Are You Ready? CPRA Regulations Are In Effect Immediately: Attorney General Rob Bonta Wins a Reversal at the California Court of Appeals

By Scott Hall and Amber Leong

The California Court of Appeal just issued an opinion reversing a trial court decision from last year that stayed enforcement of the California Privacy Rights Act (“CPRA”) Regulations.If you recall, last year, on June 30, 2023 – the eve of when the regulations were to take effect – a California trial court issued a ruling and injunction halting the regulations from going into effect. The trial court found that the statute required a one-year delay from when the regulations were finalized to when they could take effect. Accordingly, because the regulations were finalized on March 29, 2023, they would not take effect until March 29, 2024.

Attorney General Rob Bonta, on behalf of the California Privacy Protection Agency (“CPPA”),2 appealed the trial court’s ruling. Last Friday, on February 9, 2024, the California Court of Appeal issued its opinion in Cal. Priv. Protection Agency v. Sup. Ct. of Sac. Cty., C099130 (Cal. Ct. App. Feb. 9, 2024). In a unanimous opinion, the California Court of Appeal reversed the trial court decision. In so doing, the Court found that nothing in the statutory language of the CPRA “unambiguously require[s] a one-year gap between approval and enforcement regardless of when the approval occurs, and nothing in the relevant material[s] presented for our review signals that the voters intended such a gap,” id. at 19, “even if the specific statutory provision at issue . . . include[d] what amounts to a one-year delay,” ibid. (original emphasis included). Thus, the California Court of Appeal vacated the trial court’s order and judgment that had stayed the CPPA’s regulations “for a period of 12 months from the date that [each] individual regulation becomes final.” Id. at 22.

What this means is that the regulations take effect now – a little less than two months earlier than the expected March 29, 2024 date.

The California Court of Appeal’s ruling, though, has broader significance for pending and future regulations for which the CPPA has not issued final regulations yet – including cybersecurity audits, risk assessments, and automated decision-making. Under the Court of Appeal’s ruling, these regulations can presumably take immediate effect once they are finalized, rather than having a one-year waiting period. It remains to be seen whether the CPPA will provide a certain period of time for businesses to prepare for new regulations as they are finalized, or whether the CPPA will seek to enforce new regulations without delay in light of this ruling, though the CPRA regulations do provide that the CPPA should consider the time between the effective date of regulatory requirements and alleged violations, among other things, in deciding whether to pursue an investigation. (CPRA Regulations § 7301(b).)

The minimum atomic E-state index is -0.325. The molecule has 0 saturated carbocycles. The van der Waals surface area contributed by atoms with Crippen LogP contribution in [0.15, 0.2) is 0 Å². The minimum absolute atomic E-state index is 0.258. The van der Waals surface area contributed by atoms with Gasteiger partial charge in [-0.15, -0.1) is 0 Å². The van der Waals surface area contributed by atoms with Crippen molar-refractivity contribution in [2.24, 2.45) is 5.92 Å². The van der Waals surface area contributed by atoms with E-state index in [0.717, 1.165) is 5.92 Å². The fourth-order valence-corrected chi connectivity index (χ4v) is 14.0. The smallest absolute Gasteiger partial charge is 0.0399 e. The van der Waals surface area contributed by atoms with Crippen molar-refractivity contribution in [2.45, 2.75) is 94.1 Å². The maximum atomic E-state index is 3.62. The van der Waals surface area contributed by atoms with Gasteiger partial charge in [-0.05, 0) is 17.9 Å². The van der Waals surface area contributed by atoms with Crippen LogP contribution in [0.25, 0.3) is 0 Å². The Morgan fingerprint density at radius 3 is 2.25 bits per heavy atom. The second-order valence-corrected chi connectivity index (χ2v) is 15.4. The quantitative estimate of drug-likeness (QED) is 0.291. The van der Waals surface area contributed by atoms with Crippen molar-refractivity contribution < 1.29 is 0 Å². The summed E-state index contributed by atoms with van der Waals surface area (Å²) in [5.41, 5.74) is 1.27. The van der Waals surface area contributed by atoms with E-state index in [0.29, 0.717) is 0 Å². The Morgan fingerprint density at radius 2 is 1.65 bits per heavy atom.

With the CCPA’s original 30-day notice-and-cure provision eliminated, and both Attorney General Rob Bonta and the CPPA signaling their intent to increase enforcement of California consumers’ privacy rights, companies should work to become immediately compliant with the current CPRA regulations and should also work towards compliance with draft regulations regarding cybersecurity audits, risk assessments, and automated decision-making as there is no clear waiting period before those regulations can go into effect once finalized. In sum, businesses will need to closely monitor and always be ready for CPRA regulatory enforcement.

Please contact the Coblentz Data Privacy Team with any questions or assistance on these compliance issues.

To view a PDF version of this article, please click here.

[1] Pursuant to the CPRA, a law which was enacted by California voters through Proposition 24 and which amended the California Consumer Privacy Rights Act, authorized for regulations to be promulgated in support of therein and at issue here, and created the CPPA.

[2] The CPPA is the enforcement agency created to enforce the privacy rights of California residents.